Atlas Eyesight


Surge In Demand Places Pressure on Global Prices

by Max Stewart


In the energy world, New England is sometimes referred to as being ‘on an island.’ The phrase stems from the fact that there is inadequate natural gas pipeline infrastructure in place throughout the region to fulfill normal demand levels. In fact, during the cold winter months when natural gas demand spikes, we lean on imports of Liquified Natural Gas (LNG) to meet the demands of the region. This LNG arrives via ship into the Boston area and provides natural gas to residents and businesses across New England.

In recent years, imports of LNG into the Boston market have accounted for nearly ¾ of all U.S. imports. While the total domestic export capacity of LNG has increased over the last decade, the Jones Act of 1920 requires that goods transported between U.S. ports are transported on ships that are U.S. built, owned, and flagged. To date there are zero U.S. owned & operated LNG tankers. This requires all imported LNG to be sourced from other countries. This means that New England more so than any other region in the Country is heavily impacted by the global price of LNG.

A Detailed Look at Global LNG Prices

New England is now competing for LNG cargoes with the global market. As the war in Ukraine rolls on, Europe is aggressively trying to wean itself off of its historic use of natural gas imported via pipeline from Russia. Due to this tick up in demand, LNG prices in Europe have skyrocketed. Additionally, LNG prices in Asia have shot higher as a result of demand coming back on line as COVID restrictions ease up. This surge in demand has in turn placed upward pressure on global LNG prices.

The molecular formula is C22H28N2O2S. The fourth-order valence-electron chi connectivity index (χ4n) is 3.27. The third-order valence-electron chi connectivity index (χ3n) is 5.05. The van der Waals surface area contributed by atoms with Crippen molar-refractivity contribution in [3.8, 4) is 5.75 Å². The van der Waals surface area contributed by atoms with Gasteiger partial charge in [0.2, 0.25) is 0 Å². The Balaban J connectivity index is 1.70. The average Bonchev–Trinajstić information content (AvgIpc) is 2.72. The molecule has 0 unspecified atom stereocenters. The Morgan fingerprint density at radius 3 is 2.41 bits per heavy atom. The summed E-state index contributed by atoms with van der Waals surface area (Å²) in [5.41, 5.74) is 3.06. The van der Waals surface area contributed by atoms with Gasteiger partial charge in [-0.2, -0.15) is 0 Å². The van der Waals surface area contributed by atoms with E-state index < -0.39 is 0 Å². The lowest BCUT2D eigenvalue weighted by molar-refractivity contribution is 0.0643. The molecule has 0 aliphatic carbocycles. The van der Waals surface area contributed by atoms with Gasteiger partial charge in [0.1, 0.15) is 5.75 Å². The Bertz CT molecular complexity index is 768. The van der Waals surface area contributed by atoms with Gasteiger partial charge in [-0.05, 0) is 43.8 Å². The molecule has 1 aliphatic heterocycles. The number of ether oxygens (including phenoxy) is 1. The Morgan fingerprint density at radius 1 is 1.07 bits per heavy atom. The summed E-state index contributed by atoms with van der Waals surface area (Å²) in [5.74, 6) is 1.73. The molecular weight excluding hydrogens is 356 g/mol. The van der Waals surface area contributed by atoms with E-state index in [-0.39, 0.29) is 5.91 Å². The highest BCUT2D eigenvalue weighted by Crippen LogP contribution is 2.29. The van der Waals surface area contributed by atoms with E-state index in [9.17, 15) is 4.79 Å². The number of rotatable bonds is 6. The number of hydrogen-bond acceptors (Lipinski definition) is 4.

While markets are extremely volatile, front month natural gas is hovering around $40-$50/mmbtu in Europe. That same contract here in the U.S. is hovering between $7-$9/mmbtu. In a free market it’s safe to assume that LNG tankers would be sent to the location that will yield highest profits. Prices in New England will have to lift higher to attract the necessary LNG to get through winter 2022-2023.

How to Take Action

Energy buyers in New England with exposure to the upcoming winter need to take a proactive approach and be aware of the risks. Atlas has worked with clients closely to implement solutions to effectively manage the unprecedented volatility. Please reach out to discuss specific impacts this winter could have on your operating budget.

The Atlas Retail Energy team is eager to answer your questions. You can reach out to Max Stewart or contact us.